On The Road: Custom Jobs: Getting Better All The Time

You’d think that with the variety of gear available today, I’d be able to find exactly what I want. Well, for the major stuff, like cameras and lenses, I pretty much can, but when it comes to several key accessories, call me The Modifier.

There was a time I’d have lugged a big tripod to this terraced rice paddy in China, but now my lightweight, small(er) Gitzo Traveler steadies my camera, 180mm lens, and 1.4x tele-extender. The 180mm, no bigger than a Snapple bottle, is sized just right for my travel bag, and vice versa.
All Photos © Maynard Switzer

My pursuit of the perfect—perfect for the way I work, that is—comes from experience. I’ve learned that my needs as a travel/documentary photographer are different than those of a commercial or fashion shooter. Not to mention that these days I tend to carry a lot less equipment than I used to because of airline regulations about what I can carry on board and what it’ll cost me to check my bags. So out of necessity, I’ve had to pare down what I carry, which means a smaller bag or case that’s configured precisely to my essential gear.

The 35mm let me work close at this marketplace in Vietnam. It’s one of the small prime lenses that I always bring along.

I work mostly with short, prime glass—28mm, 35mm, 50mm, and 85mm lenses are the ones best suited to my work—very often I’m working in tight places, like village marketplaces. And even if a 70-200mm might be okay optically, I’ve found that people get intimidated when they see a long lens pointed at them, and I don’t want to start off at a disadvantage.

The inside of my Pelican 1400 case is lined with Lightware partitions. To the left of the red pouches is a Think Tank partition that I like for its stiff center. I cut out foam sections of the lid to fit a Think Tank pouch that’s hook-and-loop fastened to the lid; above it you can just see the edge of the Zing neoprene pouch that holds an extra D3 battery.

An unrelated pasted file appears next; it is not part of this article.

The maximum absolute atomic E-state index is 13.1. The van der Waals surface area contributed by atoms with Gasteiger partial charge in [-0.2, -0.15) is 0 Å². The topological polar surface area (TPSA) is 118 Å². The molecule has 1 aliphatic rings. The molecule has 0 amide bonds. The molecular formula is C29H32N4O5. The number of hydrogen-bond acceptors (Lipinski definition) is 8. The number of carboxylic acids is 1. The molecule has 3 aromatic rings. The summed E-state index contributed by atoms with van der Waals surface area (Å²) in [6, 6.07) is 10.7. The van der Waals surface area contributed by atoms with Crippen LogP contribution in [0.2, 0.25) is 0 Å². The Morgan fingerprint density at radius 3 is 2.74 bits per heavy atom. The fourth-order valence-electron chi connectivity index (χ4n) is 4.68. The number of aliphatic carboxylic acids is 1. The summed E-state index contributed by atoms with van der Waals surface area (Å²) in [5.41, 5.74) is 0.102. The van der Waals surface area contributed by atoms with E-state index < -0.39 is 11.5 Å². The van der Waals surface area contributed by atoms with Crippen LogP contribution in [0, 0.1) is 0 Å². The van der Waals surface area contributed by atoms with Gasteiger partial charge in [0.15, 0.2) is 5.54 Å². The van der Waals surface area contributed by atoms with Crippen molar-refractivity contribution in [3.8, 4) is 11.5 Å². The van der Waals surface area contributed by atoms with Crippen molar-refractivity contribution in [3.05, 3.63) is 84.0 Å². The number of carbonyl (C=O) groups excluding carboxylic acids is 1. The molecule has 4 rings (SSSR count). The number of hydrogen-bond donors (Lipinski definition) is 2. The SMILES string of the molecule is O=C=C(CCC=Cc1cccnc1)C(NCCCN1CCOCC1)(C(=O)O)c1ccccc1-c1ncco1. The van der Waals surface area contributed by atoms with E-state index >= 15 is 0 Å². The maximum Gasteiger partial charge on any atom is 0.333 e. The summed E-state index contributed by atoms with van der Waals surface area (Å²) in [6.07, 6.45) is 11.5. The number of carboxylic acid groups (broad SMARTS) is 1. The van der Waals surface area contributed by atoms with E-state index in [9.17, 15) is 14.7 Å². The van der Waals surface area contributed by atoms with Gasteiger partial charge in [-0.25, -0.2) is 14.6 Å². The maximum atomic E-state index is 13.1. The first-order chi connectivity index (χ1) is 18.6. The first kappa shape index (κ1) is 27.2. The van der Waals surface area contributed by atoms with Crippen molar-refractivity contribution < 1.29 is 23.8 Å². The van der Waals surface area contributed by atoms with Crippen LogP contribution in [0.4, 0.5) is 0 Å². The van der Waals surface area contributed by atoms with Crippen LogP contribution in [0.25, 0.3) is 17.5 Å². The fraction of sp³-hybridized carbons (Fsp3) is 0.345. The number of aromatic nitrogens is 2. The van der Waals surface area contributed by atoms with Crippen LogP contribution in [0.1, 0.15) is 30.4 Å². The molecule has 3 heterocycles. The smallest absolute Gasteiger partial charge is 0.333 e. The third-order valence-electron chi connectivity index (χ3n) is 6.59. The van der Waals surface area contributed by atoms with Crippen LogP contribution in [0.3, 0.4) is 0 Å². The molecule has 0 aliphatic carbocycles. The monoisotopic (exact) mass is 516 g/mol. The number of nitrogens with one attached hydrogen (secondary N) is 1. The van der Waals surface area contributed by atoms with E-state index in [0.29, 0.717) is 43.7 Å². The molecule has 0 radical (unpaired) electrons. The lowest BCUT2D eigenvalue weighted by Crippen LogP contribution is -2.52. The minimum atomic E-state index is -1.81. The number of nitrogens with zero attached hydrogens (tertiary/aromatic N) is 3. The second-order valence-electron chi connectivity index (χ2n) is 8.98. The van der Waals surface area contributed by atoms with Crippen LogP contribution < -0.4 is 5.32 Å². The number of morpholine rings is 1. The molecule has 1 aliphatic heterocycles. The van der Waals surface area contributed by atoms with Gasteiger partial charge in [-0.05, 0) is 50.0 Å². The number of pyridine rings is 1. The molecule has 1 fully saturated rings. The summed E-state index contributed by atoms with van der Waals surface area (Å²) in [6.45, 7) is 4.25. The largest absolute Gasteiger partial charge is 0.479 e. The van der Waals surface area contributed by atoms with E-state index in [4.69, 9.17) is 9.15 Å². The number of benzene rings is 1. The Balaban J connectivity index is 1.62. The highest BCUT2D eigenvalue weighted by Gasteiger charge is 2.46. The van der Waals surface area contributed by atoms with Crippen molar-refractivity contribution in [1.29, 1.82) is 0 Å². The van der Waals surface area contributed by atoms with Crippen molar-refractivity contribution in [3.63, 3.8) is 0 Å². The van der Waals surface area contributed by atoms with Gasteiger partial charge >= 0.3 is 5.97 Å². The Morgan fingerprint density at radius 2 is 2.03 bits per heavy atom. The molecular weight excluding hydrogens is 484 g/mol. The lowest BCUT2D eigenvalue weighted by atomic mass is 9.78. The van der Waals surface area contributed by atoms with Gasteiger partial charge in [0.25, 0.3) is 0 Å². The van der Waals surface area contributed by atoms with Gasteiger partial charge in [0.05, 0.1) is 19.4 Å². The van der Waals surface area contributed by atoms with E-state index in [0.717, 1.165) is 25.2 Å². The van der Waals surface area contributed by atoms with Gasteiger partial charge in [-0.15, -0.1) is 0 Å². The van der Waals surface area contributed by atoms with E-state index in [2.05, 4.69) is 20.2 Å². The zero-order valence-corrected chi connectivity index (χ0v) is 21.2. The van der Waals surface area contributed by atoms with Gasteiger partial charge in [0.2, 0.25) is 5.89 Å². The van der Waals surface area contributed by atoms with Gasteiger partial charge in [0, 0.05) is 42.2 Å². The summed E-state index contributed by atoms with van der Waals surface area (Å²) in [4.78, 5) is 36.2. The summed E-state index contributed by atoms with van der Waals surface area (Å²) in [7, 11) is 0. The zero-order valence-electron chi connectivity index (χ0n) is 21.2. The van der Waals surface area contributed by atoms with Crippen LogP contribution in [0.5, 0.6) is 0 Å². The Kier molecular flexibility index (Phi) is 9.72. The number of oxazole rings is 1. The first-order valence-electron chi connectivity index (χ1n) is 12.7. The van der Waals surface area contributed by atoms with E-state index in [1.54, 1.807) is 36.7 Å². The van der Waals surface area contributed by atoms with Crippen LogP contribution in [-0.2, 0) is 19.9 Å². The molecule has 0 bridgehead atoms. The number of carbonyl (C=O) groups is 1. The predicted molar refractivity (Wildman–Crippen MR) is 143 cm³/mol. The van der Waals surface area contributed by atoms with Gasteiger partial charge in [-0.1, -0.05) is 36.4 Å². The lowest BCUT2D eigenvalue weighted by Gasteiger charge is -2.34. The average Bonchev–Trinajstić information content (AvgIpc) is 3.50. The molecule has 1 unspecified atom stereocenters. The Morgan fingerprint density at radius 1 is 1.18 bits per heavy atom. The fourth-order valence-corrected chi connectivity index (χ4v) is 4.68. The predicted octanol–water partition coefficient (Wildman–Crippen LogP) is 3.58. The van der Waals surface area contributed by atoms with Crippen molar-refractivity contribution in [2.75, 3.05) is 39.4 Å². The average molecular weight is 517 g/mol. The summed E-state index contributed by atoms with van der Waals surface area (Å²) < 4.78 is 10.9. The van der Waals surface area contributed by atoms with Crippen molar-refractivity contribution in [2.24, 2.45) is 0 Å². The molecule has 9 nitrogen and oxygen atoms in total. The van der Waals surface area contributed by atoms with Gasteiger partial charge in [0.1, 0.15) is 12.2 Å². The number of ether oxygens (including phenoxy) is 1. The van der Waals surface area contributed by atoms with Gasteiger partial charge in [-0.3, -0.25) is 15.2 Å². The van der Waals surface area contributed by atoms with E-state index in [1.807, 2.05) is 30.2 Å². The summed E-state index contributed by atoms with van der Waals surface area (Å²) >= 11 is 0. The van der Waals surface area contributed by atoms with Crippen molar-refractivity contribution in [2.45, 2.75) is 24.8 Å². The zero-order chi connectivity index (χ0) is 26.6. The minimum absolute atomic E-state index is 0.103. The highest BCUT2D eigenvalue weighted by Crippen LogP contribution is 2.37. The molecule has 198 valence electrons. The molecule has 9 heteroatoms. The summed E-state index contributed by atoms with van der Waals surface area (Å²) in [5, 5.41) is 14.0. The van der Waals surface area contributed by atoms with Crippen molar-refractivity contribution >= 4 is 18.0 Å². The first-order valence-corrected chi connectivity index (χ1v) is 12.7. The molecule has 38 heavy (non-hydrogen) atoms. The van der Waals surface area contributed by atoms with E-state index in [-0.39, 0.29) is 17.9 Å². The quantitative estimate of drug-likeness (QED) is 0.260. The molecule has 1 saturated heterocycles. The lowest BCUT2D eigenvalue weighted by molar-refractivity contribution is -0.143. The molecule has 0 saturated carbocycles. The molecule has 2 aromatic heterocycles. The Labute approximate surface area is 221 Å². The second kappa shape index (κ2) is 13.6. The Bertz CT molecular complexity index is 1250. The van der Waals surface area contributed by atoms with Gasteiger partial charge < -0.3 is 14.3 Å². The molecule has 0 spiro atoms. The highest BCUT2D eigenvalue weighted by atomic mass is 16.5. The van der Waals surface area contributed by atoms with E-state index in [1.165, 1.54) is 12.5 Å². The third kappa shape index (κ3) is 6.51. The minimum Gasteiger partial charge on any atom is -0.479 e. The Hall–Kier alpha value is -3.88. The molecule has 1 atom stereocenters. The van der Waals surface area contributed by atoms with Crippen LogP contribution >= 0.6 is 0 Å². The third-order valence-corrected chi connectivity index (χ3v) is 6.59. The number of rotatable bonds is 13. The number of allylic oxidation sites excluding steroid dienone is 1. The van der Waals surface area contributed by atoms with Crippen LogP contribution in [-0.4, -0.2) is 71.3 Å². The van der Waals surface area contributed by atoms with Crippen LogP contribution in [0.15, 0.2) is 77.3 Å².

Which means that my needs in a camera bag are different from most other photographers, and several years ago I had Tenba make a custom bag for me that had short lens pockets. I simply didn’t need the depth of the lens pockets provided by most bags, and I didn’t need space for three camera bodies. I gave them the dimensions and the configuration and got a bag that suited my gear and the way I worked with it. Years later I consulted with the Fogg bag company, and they’re still making the bag that resulted from my input about the needs of travel and documentary photographers. As of this writing they still feature a thank-you note to me at their website.

When I’m working with people, as I was for most of my travels in Vietnam, I prefer my 85mm to a long zoom. It’s much less intimidating.

Back in the days when I traveled with large tripods, I worked with Tenba on a tripod case improvement. The case I used at the time—essentially a long, round, fiber tube—rolled off a luggage cart at the Montreal airport and was immediately run over by a baggage cart. Working with Tenba I designed a case (made of ballistic nylon and high density foam) that zipped into a triangular shape. These days I don’t need it as I use much smaller Gitzo Traveler tripods that I can fit inside a suitcase.

My modified Billingham vest. The rawhide shoulder strips replaced the brass snap epaulets, and I removed the flaps that covered the zippered pockets.